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When Sphagnum moss decomposes, it forms peat moss as a product. This brown fibrous peat moss usually forms in peat bogs over many years. Although peat consists of any organic matter, most harvested peat sold in garden centers primarily consists of Sphagnum moss.

A Peat moss mixture is the best bedding for worm composting. Worms do not have a respiratory system and breathe through their skins, so moisture is crucial. Fortunately, using peat moss is an excellent way to retain moisture in your garden and worm farms. 

Will Worms Live in Peat Moss?

People who practice worm composting, called vermicomposting, use peat moss as worm bin bedding. Worm farmers use it to line compost baskets or soil and compost amendment, providing necessary moisture.

Some producers mix commercial peat moss varieties with chemical fertilizers, but such products can be harmful to worms, resulting in unhealthy worm castings.

One way to ensure that the worms are in chemical-free compost is to use Canadian Sphagnum peat moss and add organic material to compost piles.

How Do You Use Peat Moss for Composting Worms?

Worm bedding refers to the process of creating a pH-neutral environment in a worm bin. The high carbon-nitrogen ratio and sufficient beneficial microbes allow the composting worms to produce all-natural vermicast.

Even though worms prefer a wet environment, excess moisture can drive worms to leave the compost bin. Peat moss is an excellent option for worm bedding because it absorbs excess water from the compost and enhances oxygenation for compositing.

There are two ways you can use peat moss for worm bedding: peat moss as the only constituent and peat moss mixed with other components.

1. Peat Moss as the Only Constituent

You can use just peat moss as worm bedding. However, dry peat moss has a slightly acidic pH, unsuitable for worms. Farmers dampen the peat moss and let it sit for a day before adding it to the worm composting bin. 

The worm bedding with only peat moss is suitable for small-level worm farms for a short period. If used for long periods, you need to change the bedding every two weeks to prevent protein poisoning.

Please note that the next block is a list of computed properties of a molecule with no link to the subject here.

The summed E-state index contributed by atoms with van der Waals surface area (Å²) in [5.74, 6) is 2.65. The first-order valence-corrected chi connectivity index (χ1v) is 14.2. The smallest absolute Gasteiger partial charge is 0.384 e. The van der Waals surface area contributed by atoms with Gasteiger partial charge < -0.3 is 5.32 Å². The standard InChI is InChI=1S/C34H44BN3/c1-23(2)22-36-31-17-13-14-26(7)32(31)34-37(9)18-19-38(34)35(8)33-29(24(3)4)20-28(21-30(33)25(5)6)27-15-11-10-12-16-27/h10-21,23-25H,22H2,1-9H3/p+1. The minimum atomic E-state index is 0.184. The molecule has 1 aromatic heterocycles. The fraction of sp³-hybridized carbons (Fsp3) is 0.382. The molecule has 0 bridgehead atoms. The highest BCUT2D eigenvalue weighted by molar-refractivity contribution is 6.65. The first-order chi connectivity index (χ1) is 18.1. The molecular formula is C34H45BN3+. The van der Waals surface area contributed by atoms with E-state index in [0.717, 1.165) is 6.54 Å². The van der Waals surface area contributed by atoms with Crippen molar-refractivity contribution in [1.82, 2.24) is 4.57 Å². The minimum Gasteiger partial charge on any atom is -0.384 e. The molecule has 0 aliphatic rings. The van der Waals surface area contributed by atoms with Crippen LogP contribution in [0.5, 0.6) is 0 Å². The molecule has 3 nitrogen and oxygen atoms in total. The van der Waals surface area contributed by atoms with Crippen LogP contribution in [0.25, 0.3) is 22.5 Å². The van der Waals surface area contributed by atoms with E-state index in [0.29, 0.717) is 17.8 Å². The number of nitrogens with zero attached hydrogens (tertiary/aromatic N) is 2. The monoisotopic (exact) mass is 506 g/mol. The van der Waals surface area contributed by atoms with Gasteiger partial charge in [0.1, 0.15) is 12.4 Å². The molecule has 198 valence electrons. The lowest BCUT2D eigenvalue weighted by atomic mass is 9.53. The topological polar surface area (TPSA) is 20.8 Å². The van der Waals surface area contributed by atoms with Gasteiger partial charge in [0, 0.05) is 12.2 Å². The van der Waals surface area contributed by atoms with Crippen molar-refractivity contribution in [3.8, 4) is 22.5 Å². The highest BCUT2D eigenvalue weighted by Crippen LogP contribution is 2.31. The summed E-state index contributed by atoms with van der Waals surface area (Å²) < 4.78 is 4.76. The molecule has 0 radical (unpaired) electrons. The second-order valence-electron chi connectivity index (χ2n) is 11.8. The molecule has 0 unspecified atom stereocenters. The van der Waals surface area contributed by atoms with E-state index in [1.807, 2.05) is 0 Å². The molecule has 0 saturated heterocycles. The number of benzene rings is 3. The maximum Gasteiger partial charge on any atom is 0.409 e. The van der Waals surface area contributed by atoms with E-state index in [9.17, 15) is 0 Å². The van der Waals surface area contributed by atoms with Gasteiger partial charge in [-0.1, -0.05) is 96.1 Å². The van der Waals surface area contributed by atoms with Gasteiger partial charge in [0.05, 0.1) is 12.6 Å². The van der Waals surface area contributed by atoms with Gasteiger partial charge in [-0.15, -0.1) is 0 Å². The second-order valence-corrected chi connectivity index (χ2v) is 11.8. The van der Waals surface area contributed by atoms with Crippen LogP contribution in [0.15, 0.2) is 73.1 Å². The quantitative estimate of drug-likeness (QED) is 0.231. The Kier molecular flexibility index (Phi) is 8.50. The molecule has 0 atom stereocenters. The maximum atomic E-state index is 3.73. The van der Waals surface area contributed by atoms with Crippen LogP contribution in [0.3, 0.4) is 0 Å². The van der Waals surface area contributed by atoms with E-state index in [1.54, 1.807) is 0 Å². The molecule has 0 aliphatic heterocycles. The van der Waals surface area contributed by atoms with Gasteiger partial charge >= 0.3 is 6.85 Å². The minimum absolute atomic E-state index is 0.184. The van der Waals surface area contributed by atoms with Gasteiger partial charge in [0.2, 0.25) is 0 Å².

2. Peat Moss Mixed With Other Constituents

Using peat moss is not feasible because you will need to change it frequently, disturbing the worm life. Therefore, it is best to mix peat moss with other elements in a 50-50 ratio. These elements include:

Coconut Coir

Coconut coir or coconut fiber is made from the outer husks of coconuts. Fairly popular with new vermicomposters, coconut coir helps break down the solid worm bedding providing a clean and fresh environment. 

Moreover, it has excellent water and nutrient retention properties that maintain healthy bedding for the worms. It can hold water without getting compact and provides air pockets in the bedding, allowing the worms to burrow easily into the bedding.

Aged Horse Manure

Aged horse manure can be the perfect bedding for your worm composting bin. Horse manure quickly balances the worm farm condition when added to the worm bin. The ideal carbon-nitrogen ratio (20:1) makes it a perfect food source for worms.

Shredded Cardboard

Using shredded cardboard is an excellent way of putting all those delivery boxes to use. However, you should not put all types of cardboard in your worm bedding. 

Shredded Newspaper or Shredded Paper 

Shredded newspaper is another great addition to your worm composting bin. Ensure you properly shred the newspaper as it allows oxygen to pass through it while in the bin. 

Most inks used in newspapers are soy-based and 100% chemical-free. Similarly, you can add shredded paper to your worm bedding. However, you must remember that the shredded paper should not have a gloss finish or be colored. These materials have certain toxins that can be harmful if the worms eat them.


An essential component of the bedding material, vermicompost, differs from other compost because it has organic matter, which breaks down over time.

Vermicompost includes all sorts of organic stuff like coffee grounds, dead leaves, grass clippings, and scraps like fruits or vegetables.

In addition, dried leaves, garden waste, and wood chips are also good bedding sources.

You should avoid adding dairy products to the worm bin as they are hard to digest. Instead, they attract rodents and worm-eating pests to the bedding.

Red wigglers are excellent at turning non-dairy food into compost. Feeding a small amount of finely powdered eggshells to the European nightcrawlers is advisable because red worms process it. 

Downside to Vermicomposting